While this simple replacement model of scientific knowledge has certain advantages, it has a crucial weakness, and this is a weakness shared by all theories that, implicitly or explicitly, assume that the mind and its concepts are static and stagnant. Allow me to once again quote one of my favorite passage from Kurt Gödel, the importance of which I cannot stress enough:
“Turing… gives an argument which is supposed to show that mental procedures cannot go beyond mechanical procedures. However, this argument is inconclusive. What Turing disregards completely is the fact that mind, in its use, is not static, but is constantly developing, i.e., that we understand abstract terms more and more precisely as we go on using them, and that more and more abstract terms enter the sphere of our understanding. There may exist systematic methods of actualizing this development, which could form part of the procedure. Therefore, although at each stage the number and precision of the abstract terms at our disposal may be finite, both (and, therefore, also Turing’s number of distinguishable states of mind) may converge toward infinity in the course of the application of the procedure.”
“Some remarks on the undecidability results” (Italics in original) in Gödel, Kurt, Collected Works, Volume II, Publications 1938-1974, New York and Oxford: Oxford University Press, 1990, p. 306.
Not only does the mind refine its concepts and arrive at more abstract formulations; the mind also introduces wholly new concepts in order to attempt to understand new or hitherto unknown phenomena. In this context, what this means is that we are always introducing new “folk” concepts as our experience expands and diversifies, so that there is not a one-time transition from unscientific folk concepts to scientific concepts, but a continual and ongoing evolution of scientific thought in which folk concepts are introduced, their want of rigor is felt, and more refined and scientific concepts are eventually introduced to address the problem of the folk concepts. But this process can result in the formulation of entirely new sciences, and we must then in turn hazard new “folk” concepts in the attempt to get a handle on this new discipline, however inadequate our first attempts may be to understand some unfamiliar body of knowledge.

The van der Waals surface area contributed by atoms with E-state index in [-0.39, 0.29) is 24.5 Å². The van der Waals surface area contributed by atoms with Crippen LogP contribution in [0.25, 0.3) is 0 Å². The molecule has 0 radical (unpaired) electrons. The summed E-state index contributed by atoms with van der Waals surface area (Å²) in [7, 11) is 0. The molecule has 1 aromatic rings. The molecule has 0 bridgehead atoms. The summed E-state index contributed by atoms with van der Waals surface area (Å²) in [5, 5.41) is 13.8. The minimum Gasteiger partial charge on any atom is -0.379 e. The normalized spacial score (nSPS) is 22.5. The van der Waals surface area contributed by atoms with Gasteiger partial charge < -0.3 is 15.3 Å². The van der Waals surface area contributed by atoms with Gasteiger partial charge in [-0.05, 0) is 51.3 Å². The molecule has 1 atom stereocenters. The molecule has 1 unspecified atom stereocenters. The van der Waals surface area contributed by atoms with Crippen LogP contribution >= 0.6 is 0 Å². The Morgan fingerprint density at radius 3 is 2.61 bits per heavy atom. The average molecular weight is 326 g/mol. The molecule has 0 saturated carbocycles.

For example, before the work of Georg Cantor and Richard Dedekind there was no science of set theory. In formulating set theory, 19th century mathematicians had to introduce a great many novel concepts (set, element, mapping) and mathematical procedures (one-to-one correspondence, diagonalization). These early concepts of set theory are now called “naïve set theory,” which have largely been replaced by (several distinct) axiomatizations of set theory, which have either formalized or eliminated the concepts of naïve set theory, which we might also call “folk” set theory. Nevertheless, many “folk” concepts of set theory persist, and Gödel spent much of his later career attempting to produce better formalizations of the concepts of set theory than those employed in now accepted axiomatizations of set theory.
As civilization has changed, and indeed as civilization emerged, we have had occasion to introduce new terms and concepts in order to describe and explain newly emergent forms of life. The domestication of plants and animals necessitated the introduction of concepts of plant and animal husbandry. The industrial revolution and the macroeconomic forces it loosed upon the world necessitated the introduction of terms and concepts of industry and economics. In each case, non-scientific folk concepts preceded the introduction of scientific concepts explained within a comprehensive theoretical framework. In many cases, our theoretical framework is not yet fully formulated and we are still in a stage of conceptual development that involves the overlapping of folk and scientific concepts.
Given the idea of folk concepts and their replacement by scientific concepts, a mature science could be defined as a science in which all folk concepts have been either formalized, transcended, or eliminated. The infinitistic nature of science mystery (which is discussed in Scientific Curiosity and Existential Need), however, suggests that there will always be sciences in an early and therefore immature stage of development. Our knowledge of the scientific method and the development of science means that we can anticipate scientific developments and understand when our intuitions are inadequate and therefore, in a sense, folk concepts. We have an advantage over the unscientific past that knew nothing of the coming scientific revolution and how it would transform knowledge. But we cannot entirely eliminate folk concepts from the early stages of scientific development, and in so far as our scientific civilization results in continuous scientific development, we will always have sciences in the early stages of development.
Scientific progress, then, does not eliminate folk concepts, but generates new and ever more folk concepts even as it eliminates old and outdated folk concepts.
. . . . .
. . . . .
. . . . .
. . . . .